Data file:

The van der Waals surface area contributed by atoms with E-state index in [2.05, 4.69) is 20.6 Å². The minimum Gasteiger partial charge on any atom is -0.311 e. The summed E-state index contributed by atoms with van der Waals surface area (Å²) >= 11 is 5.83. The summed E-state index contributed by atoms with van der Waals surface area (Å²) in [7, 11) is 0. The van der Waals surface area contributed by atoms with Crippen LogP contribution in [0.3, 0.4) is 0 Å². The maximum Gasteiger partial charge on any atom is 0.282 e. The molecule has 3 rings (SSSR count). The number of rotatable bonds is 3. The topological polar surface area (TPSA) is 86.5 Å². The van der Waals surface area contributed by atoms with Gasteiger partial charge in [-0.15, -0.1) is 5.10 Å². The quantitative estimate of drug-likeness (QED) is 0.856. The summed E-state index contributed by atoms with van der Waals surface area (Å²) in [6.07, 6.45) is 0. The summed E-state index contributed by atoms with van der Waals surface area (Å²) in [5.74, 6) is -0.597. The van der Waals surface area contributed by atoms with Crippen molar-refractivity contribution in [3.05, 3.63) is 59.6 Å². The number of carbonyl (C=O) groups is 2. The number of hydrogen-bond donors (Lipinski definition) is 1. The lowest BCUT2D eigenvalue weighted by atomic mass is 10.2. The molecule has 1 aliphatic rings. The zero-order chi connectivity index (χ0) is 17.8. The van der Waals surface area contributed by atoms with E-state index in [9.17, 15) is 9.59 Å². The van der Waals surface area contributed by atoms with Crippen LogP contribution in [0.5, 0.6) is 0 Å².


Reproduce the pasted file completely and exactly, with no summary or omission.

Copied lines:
The van der Waals surface area contributed by atoms with E-state index in [2.05, 4.69) is 20.6 Å². The minimum Gasteiger partial charge on any atom is -0.311 e. The summed E-state index contributed by atoms with van der Waals surface area (Å²) >= 11 is 5.83. The summed E-state index contributed by atoms with van der Waals surface area (Å²) in [7, 11) is 0. The van der Waals surface area contributed by atoms with Crippen LogP contribution in [0.3, 0.4) is 0 Å². The maximum Gasteiger partial charge on any atom is 0.282 e. The molecule has 3 rings (SSSR count). The number of rotatable bonds is 3. The topological polar surface area (TPSA) is 86.5 Å². The van der Waals surface area contributed by atoms with Gasteiger partial charge in [-0.15, -0.1) is 5.10 Å². The quantitative estimate of drug-likeness (QED) is 0.856. The summed E-state index contributed by atoms with van der Waals surface area (Å²) in [6.07, 6.45) is 0. The summed E-state index contributed by atoms with van der Waals surface area (Å²) in [5.74, 6) is -0.597. The van der Waals surface area contributed by atoms with Crippen molar-refractivity contribution in [3.05, 3.63) is 59.6 Å². The number of carbonyl (C=O) groups is 2. The number of hydrogen-bond donors (Lipinski definition) is 1. The lowest BCUT2D eigenvalue weighted by atomic mass is 10.2. The molecule has 1 aliphatic rings. The zero-order chi connectivity index (χ0) is 17.8. The van der Waals surface area contributed by atoms with E-state index in [9.17, 15) is 9.59 Å². The van der Waals surface area contributed by atoms with Crippen LogP contribution in [0.5, 0.6) is 0 Å².